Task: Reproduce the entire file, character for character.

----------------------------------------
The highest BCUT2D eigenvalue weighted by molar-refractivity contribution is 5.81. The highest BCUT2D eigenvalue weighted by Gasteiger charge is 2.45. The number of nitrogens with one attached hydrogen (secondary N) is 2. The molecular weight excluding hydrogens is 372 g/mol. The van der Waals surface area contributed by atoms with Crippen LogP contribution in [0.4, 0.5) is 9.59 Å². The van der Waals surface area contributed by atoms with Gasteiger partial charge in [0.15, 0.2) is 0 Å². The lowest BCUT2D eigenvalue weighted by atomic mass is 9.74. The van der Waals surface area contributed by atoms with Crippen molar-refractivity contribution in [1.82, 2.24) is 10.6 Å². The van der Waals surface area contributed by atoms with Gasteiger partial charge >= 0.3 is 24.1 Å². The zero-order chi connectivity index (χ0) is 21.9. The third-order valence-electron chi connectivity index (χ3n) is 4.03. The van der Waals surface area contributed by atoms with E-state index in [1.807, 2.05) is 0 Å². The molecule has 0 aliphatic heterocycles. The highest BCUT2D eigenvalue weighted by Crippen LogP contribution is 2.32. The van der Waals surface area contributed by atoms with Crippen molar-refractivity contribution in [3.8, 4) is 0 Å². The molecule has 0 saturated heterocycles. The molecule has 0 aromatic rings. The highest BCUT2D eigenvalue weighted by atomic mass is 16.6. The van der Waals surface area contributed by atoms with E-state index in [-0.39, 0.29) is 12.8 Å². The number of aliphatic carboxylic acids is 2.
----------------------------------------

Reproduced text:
The highest BCUT2D eigenvalue weighted by molar-refractivity contribution is 5.81. The highest BCUT2D eigenvalue weighted by Gasteiger charge is 2.45. The number of nitrogens with one attached hydrogen (secondary N) is 2. The molecular weight excluding hydrogens is 372 g/mol. The van der Waals surface area contributed by atoms with Crippen LogP contribution in [0.4, 0.5) is 9.59 Å². The van der Waals surface area contributed by atoms with Gasteiger partial charge in [0.15, 0.2) is 0 Å². The lowest BCUT2D eigenvalue weighted by atomic mass is 9.74. The van der Waals surface area contributed by atoms with Crippen molar-refractivity contribution in [1.82, 2.24) is 10.6 Å². The van der Waals surface area contributed by atoms with Gasteiger partial charge >= 0.3 is 24.1 Å². The zero-order chi connectivity index (χ0) is 21.9. The third-order valence-electron chi connectivity index (χ3n) is 4.03. The van der Waals surface area contributed by atoms with E-state index in [1.807, 2.05) is 0 Å². The molecule has 0 aliphatic heterocycles. The highest BCUT2D eigenvalue weighted by Crippen LogP contribution is 2.32. The van der Waals surface area contributed by atoms with Crippen molar-refractivity contribution in [3.8, 4) is 0 Å². The molecule has 0 saturated heterocycles. The molecule has 0 aromatic rings. The highest BCUT2D eigenvalue weighted by atomic mass is 16.6. The van der Waals surface area contributed by atoms with E-state index in [-0.39, 0.29) is 12.8 Å². The number of aliphatic carboxylic acids is 2.